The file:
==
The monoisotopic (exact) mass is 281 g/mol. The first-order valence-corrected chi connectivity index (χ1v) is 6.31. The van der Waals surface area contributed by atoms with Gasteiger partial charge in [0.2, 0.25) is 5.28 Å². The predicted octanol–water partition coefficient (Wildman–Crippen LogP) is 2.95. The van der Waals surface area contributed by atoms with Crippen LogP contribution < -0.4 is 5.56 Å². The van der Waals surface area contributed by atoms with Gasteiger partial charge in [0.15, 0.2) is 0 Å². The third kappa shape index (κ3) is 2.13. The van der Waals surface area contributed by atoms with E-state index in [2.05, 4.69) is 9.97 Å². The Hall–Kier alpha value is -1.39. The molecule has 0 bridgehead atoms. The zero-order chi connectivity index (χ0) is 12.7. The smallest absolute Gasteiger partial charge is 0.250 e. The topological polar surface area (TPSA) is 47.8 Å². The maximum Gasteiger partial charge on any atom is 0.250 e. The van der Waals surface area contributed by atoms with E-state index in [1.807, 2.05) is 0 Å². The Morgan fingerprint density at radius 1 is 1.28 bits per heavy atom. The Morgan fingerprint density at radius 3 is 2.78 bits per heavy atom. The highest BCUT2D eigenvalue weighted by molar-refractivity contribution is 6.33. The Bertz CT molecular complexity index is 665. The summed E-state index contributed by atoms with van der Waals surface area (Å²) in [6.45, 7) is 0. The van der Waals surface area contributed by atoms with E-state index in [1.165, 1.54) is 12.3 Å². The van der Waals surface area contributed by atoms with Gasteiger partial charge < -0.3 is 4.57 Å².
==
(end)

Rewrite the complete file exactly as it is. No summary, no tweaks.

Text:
The monoisotopic (exact) mass is 281 g/mol. The first-order valence-corrected chi connectivity index (χ1v) is 6.31. The van der Waals surface area contributed by atoms with Gasteiger partial charge in [0.2, 0.25) is 5.28 Å². The predicted octanol–water partition coefficient (Wildman–Crippen LogP) is 2.95. The van der Waals surface area contributed by atoms with Crippen LogP contribution < -0.4 is 5.56 Å². The van der Waals surface area contributed by atoms with Gasteiger partial charge in [0.15, 0.2) is 0 Å². The third kappa shape index (κ3) is 2.13. The van der Waals surface area contributed by atoms with E-state index in [2.05, 4.69) is 9.97 Å². The Hall–Kier alpha value is -1.39. The molecule has 0 bridgehead atoms. The zero-order chi connectivity index (χ0) is 12.7. The smallest absolute Gasteiger partial charge is 0.250 e. The topological polar surface area (TPSA) is 47.8 Å². The maximum Gasteiger partial charge on any atom is 0.250 e. The van der Waals surface area contributed by atoms with E-state index in [1.807, 2.05) is 0 Å². The Morgan fingerprint density at radius 1 is 1.28 bits per heavy atom. The Morgan fingerprint density at radius 3 is 2.78 bits per heavy atom. The highest BCUT2D eigenvalue weighted by molar-refractivity contribution is 6.33. The Bertz CT molecular complexity index is 665. The summed E-state index contributed by atoms with van der Waals surface area (Å²) in [6.45, 7) is 0. The van der Waals surface area contributed by atoms with E-state index in [1.165, 1.54) is 12.3 Å². The van der Waals surface area contributed by atoms with Gasteiger partial charge < -0.3 is 4.57 Å².